Friday 9/22/2017: Perhaps an early thunderstorm, then becoming partly sunny, breezy, very warm and uncomfortably humid. A chance of late day showers and thunderstorms. High: between 84 and 88. Winds: S 15-25 MPH. Chance of measurable rainfall: 40%

Friday Night: Showers and thunderstorms likely. Heavy rainfall and severe weather possible. Low: between 64 and 68. Winds: SE 15-25 MPH with higher gusts in storms. Chance of measurable rainfall: 70%.

Saturday 9/23/2017: Lots of clouds, not as warm, but still sticky with occasional showers and thunderstorms. High: between 70 and 75. Winds: S 15-25 MPH. Chance of measurable rainfall: 10%

Extended: Another warm and sticky night Friday night?? Still humid with chances for storms over the weekend???

Forecast Confidence (10 - "Will more of your hair fall out, Bob?"; 0 - "Will the winning PowerBall Numbers be encoded in your lost hair, Bob?"): 7 Tuesday, 6 Tuesday night, 5 Wednesday through Thursday, 4 Thursday night, 3 Friday, 2 Saturday.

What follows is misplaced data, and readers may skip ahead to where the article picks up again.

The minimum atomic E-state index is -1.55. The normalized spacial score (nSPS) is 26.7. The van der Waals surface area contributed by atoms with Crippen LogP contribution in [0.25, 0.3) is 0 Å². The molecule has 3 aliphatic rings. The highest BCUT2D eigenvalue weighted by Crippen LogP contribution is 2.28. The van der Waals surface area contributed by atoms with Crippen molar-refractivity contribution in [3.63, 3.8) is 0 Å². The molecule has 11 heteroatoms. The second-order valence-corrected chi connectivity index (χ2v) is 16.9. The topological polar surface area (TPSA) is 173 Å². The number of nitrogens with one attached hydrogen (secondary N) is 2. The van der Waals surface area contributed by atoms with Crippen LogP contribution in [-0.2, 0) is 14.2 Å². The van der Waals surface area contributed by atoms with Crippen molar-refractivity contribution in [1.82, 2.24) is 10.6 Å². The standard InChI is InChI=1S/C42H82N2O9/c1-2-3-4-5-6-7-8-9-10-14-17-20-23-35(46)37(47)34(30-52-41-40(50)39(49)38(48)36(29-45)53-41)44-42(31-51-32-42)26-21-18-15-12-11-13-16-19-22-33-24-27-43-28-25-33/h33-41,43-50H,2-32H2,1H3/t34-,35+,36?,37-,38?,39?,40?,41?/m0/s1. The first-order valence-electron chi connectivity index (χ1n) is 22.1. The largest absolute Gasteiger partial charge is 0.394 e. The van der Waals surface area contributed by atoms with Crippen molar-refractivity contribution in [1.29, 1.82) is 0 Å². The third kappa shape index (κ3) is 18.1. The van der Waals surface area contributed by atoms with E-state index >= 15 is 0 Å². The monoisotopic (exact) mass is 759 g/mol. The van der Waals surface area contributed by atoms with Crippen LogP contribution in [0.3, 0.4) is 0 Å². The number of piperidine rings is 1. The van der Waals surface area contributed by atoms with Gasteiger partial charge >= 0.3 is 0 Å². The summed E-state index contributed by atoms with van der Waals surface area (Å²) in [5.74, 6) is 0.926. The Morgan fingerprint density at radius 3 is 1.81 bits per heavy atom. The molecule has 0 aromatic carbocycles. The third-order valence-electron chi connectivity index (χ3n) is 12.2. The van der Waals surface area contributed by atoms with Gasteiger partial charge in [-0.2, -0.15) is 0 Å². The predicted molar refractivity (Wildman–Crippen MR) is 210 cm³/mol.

Yesterday's High: 59°F; Overnight Low (through 4 AM): 54°F
St. Cloud Airport Rainfall (through 4 AM Tuesday): 0.02 inch; SCSU Precipitation (through 4 AM Tuesday): TBA

September 19 Historical Data High Low
Average Temperatures 69°F 45°F
Record Temperatures 94°F (1984) 70°F (1940)
47°F (1991) 28°F (1991)

Next Update: Wednesday, September 20, 2017 8 AM (or as needed)

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Let me know what you think about this forecast and discussion by emailing SCSU meteorology professor Bob Weisman. Please note that I make the forecast, not the weather!